Average of 160 work pass holders banned from S’pore yearly for illegal work

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Work pass holders found guilty of illegal employment can be fined up to $20,000 and jailed up to two years.
Work pass holders found guilty of illegal employment can be fined up to $20,000 and jailed up to two years.PHOTO: ST FILE
Political Correspondent

SINGAPORE – An average of 160 work pass holders have been debarred from working in Singapore each year between 2016 and 2020 for working illegally.

Senior Minister of State for Manpower Koh Poh Koon gave this figure on Monday (Aug 2) in response to Workers’ Party MP Louis Chua (Sengkang GRC).

Dr Koh told Parliament that under the Employment of Foreign Manpower Act, work pass holders are allowed to work only for the official employer specified on their work pass card. It is an offence to work for any other person or business entity.

He said the Manpower Ministry (MOM) looks into complaints, tip-offs and referrals from the public as well as other public agencies on possible illegal employment of work pass holders.

“At the same time, MOM also carries out proactive inspections based on our own analysis and triggers,” Dr Koh added.

Mr Chua then asked how MOM has improved its processes to pick up such cases.

“A lot of them would be part-time in nature, without necessarily any documentation involved, and a very recent example would be the KTV cluster where a number of them would have committed offences under the Employment of Foreign Manpower Act,” he noted.

A Covid-19 cluster involving foreign hostesses in KTV lounges and bars has grown to 251 cases as at Monday. It is linked to Singapore’s largest community outbreak at Jurong Fishery Port, which has 1,045 infections as at Monday.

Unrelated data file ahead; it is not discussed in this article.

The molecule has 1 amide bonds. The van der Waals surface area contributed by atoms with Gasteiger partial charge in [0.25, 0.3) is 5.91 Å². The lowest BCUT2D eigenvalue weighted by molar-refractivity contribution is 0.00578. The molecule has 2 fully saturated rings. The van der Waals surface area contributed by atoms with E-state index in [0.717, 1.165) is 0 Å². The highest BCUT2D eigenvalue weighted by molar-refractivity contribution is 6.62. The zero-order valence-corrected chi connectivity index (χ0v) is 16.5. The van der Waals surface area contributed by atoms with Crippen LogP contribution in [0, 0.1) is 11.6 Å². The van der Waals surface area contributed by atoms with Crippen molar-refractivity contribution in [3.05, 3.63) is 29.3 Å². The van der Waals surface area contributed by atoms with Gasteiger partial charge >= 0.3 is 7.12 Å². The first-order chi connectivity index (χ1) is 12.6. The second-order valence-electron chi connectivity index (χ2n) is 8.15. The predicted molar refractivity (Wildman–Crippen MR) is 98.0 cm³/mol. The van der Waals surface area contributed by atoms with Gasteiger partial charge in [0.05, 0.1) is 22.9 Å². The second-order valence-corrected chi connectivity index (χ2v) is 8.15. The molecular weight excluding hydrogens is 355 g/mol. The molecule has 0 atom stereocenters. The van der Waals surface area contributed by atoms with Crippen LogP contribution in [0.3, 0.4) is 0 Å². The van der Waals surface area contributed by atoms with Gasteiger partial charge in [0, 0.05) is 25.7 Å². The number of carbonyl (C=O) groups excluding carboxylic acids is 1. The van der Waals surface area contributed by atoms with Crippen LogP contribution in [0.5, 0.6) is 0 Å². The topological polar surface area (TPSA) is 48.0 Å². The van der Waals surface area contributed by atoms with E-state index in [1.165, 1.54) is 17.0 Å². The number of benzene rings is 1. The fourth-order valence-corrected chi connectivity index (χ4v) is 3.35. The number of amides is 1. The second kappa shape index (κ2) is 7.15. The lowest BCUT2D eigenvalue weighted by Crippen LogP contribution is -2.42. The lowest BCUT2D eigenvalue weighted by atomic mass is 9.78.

In response, Dr Koh said MOM also undertakes educational efforts to make sure that foreign workers in Singapore understand what constitutes illegal employment or violation of their work permit conditions.

It also does engagement through other initiatives and platforms like a mandatory settling-in programme, roadshows, mobile apps and social media.

“If we do have enforcement actions being taken, especially against companies who are egregious, we do publicise them,” said Dr Koh. “Because this raises awareness and serves as a deterrence to other would-be offenders, whether it’s employers or employees.”

He noted that work pass holders found guilty of illegal employment can be fined up to $20,000 and jailed up to two years. MOM will also debar them from working in Singapore.

Employers who employ foreigners without a valid work pass can be fined up to $30,000 and jailed up to 12 months. Their work pass privileges will also be suspended.

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